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The Sciences

Mercury Flyby Reveals Magnetic Twisters and Ancient Magma Oceans

80beatsBy Eliza StricklandMay 1, 2009 7:24 PM
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When the Messenger spacecraft swooped low past the planet Mercury on October 6 2008, it gathered up a wealth of data that will have planetary scientists puzzling for years. As researchers sort through findings regarding Mercury's volcanic past, meteor impacts, and the effect of the solar wind on the innermost planet's magnetosphere, one broad conclusion stands out: Mercury isn't just a boring chunk of rock.

Marilyn Lindstrom, a NASA program scientist, said the Messenger findings show that Mercury is "just an amazingly dynamic planet, both in the past and in the present" [Baltimore Sun].

Superficially, Mercury looks a lot like the moon: small, grayish-brown and pockmarked with craters. Some scientists assumed that Mercury’s surface formed the same way the moon’s did, with lighter rocks rising to the surface of a magma ocean and congealing into a brittle crust early on. But the new observations reveal that 40 percent of the surface was formed by volcanoes. “Up until before Messenger’s arrival, we weren’t even sure that volcanism existed on Mercury” [Wired]

, says researcher Brett Denevi. The presence of titanium oxide also suggests that the planet was hot enough in its first 100 million years to be covered in magma oceans. NASA's Messenger also discovered the second largest impact crater on the planet. The 430-mile-wide Rembrandt impact basin is thought to have been formed 3.9 billion years ago at the end of what's known as the Late Heavy Bombardment, a tumultuous time in our solar system's history. The impact that formed the crater broke through the planet's crust, allowing magma to seep out and partially fill the crater.

But researchers cannot yet explain some of the features etched in that volcanic material: a spoke-like pattern of troughs and ridges emanating from the centre of the basin. Troughs and ridges, which are thought to form through very different processes, are not expected to be found lying side by side. So-called "wrinkle ridges" are caused when the crust compresses, while troughs are formed when it is stretched, causing the surface to separate [New Scientist].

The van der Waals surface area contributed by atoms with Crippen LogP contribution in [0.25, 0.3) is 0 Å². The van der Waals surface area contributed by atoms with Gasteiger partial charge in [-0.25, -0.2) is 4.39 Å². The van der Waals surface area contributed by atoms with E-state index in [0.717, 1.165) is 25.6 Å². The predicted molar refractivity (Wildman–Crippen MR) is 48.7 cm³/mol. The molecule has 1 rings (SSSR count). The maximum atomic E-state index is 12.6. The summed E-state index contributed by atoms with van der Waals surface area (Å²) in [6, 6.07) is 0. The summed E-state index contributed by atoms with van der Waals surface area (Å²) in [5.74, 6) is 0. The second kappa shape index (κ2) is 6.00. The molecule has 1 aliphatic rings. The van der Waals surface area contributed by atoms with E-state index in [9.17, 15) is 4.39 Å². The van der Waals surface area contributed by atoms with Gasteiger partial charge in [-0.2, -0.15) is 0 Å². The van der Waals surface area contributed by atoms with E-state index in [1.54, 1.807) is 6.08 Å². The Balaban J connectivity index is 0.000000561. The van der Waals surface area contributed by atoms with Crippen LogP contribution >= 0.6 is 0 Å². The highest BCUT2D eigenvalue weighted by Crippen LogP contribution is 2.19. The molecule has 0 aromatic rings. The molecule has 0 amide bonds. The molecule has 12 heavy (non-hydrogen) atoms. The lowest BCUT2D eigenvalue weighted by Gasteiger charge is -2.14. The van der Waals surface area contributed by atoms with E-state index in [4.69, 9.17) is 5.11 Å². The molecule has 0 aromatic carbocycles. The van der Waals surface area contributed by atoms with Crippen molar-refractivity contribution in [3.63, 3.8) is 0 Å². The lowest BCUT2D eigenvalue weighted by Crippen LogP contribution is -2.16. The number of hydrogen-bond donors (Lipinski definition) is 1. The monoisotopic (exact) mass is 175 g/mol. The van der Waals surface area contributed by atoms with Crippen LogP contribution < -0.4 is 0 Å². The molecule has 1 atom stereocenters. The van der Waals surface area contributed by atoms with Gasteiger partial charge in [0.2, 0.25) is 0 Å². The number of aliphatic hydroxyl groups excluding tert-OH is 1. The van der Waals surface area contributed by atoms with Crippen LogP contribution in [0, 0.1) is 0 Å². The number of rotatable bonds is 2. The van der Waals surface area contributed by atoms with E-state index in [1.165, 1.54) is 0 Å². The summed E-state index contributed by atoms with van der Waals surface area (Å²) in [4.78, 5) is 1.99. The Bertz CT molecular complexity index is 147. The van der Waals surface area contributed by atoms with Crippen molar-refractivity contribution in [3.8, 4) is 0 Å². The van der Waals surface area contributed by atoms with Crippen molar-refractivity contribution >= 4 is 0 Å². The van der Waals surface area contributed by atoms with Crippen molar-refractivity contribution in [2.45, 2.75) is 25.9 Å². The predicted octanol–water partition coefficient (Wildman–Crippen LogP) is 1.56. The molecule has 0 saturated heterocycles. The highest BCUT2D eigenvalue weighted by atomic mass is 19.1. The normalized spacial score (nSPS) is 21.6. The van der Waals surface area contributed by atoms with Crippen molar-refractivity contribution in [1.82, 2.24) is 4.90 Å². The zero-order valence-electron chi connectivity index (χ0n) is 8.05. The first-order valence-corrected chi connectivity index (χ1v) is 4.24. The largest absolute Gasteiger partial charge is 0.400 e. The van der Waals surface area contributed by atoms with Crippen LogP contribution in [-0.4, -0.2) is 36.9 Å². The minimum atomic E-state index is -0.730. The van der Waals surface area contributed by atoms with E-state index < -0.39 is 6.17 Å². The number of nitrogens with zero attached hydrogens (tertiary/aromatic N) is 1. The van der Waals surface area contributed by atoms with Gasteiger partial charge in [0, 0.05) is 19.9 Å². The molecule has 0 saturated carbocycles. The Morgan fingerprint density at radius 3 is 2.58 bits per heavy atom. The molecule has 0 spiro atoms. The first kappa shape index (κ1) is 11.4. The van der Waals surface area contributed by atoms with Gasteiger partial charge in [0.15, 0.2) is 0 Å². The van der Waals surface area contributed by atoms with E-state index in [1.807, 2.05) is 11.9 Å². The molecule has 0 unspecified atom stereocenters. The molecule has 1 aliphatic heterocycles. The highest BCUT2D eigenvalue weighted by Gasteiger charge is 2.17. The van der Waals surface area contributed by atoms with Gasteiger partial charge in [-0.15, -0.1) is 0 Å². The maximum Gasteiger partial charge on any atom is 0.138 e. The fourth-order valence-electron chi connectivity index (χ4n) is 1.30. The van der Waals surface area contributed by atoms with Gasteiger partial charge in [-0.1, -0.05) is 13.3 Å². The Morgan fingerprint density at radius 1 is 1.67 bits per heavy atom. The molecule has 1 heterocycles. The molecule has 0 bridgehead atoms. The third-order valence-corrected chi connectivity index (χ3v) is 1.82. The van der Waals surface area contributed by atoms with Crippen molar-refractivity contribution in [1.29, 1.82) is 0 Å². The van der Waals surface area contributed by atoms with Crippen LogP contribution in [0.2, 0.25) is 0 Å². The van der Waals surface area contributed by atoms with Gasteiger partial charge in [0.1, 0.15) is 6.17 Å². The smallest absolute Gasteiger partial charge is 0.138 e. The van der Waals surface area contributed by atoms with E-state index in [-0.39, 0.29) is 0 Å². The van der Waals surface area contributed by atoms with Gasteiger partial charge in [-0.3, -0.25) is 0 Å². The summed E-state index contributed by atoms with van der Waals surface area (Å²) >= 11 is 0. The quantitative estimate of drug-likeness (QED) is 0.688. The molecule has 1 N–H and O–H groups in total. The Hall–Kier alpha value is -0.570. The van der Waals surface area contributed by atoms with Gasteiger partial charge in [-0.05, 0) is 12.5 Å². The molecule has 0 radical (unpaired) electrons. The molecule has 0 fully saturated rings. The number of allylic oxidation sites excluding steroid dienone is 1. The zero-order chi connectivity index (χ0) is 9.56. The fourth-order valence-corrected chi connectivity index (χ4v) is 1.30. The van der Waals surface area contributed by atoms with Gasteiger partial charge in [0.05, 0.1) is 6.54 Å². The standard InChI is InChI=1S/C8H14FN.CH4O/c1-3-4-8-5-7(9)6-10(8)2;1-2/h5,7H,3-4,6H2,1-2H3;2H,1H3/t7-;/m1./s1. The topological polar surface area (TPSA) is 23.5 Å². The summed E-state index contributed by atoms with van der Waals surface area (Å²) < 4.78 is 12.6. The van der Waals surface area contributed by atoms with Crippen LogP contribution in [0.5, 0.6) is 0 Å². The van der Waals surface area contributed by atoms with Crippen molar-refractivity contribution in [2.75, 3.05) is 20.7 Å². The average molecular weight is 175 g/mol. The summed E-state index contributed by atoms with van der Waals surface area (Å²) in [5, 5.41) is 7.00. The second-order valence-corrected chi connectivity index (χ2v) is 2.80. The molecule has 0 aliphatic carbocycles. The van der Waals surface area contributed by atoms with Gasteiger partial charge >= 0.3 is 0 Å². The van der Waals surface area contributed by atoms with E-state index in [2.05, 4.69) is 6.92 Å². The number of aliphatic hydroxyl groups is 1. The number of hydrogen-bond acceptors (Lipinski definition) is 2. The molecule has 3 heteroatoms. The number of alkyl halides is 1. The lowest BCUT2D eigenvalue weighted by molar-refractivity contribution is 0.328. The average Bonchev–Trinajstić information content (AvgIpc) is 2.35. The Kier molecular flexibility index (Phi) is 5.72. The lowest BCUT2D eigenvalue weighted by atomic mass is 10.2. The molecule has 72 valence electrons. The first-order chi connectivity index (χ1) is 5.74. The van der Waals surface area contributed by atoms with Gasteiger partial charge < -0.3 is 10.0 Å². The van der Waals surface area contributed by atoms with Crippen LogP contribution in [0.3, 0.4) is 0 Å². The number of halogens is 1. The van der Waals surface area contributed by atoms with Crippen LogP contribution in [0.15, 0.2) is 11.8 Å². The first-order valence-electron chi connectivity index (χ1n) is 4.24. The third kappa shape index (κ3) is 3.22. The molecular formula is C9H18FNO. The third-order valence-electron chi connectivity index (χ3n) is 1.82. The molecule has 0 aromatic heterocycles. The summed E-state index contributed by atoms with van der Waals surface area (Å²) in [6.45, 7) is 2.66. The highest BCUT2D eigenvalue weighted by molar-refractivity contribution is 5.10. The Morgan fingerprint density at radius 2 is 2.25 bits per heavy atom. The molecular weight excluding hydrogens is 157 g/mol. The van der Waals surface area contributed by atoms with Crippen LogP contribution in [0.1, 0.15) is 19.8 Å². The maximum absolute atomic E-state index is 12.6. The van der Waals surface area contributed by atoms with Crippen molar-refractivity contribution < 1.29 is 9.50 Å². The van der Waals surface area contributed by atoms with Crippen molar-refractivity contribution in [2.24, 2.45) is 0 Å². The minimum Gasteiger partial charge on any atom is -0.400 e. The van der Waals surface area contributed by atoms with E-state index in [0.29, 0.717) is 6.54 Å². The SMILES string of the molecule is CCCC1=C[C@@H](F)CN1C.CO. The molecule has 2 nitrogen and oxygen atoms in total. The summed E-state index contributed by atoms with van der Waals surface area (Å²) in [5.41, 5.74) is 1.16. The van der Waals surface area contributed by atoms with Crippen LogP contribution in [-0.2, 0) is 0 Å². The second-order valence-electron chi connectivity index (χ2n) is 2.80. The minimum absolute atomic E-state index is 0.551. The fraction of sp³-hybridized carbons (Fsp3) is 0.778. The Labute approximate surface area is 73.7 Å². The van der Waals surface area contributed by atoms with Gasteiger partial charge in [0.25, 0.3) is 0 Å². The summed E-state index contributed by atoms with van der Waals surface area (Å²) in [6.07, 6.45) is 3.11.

These findings and others were revealed in fourseparatepapersemanating from the second flyby, and were all published in Science. The Messenger probe also made a startling discovery about the solar wind's interactions with Mercury. The first time it flew by the planet, the magnetic field carried by the solar wind (the constant stream of charged particles that spew from the sun) aligned with Mercury's magnetic field. But the second flyby revealed a different configuration, in which the solar wind's magnetic field opposed that of the planet.

In that second configuration, the two fields connected in a magnetic handshake that dumped about 10 times more energy from the solar wind into Mercury’s magnetosphere than astronomers have observed in past interactions between the wind and Earth’s magnetosphere.... The magnetic handshake generated giant waves that set Mercury magnetosphere pulsating with magnetic twisters dancing on its surface [Science News].

Messenger will make one last flyby past Mercury on September 29, and will finally settle into orbit around the planet in March of 2011. Related Content: 80beats: Mercury Close-Ups Reveal the Planet’s Ancient Volcanic Eruptions Bad Astronomy: The colors of Mercury 80beats: Brand New Postcards From Mercury, Courtesy of Messenger Space Probe 80beats: Mercury Is Shrinking and Cooling, Space Probe RevealsImage: NASA/Johns Hopkins University Applied Physics Laboratory/Smithsonian Institution/Carnegie Institution of Washington

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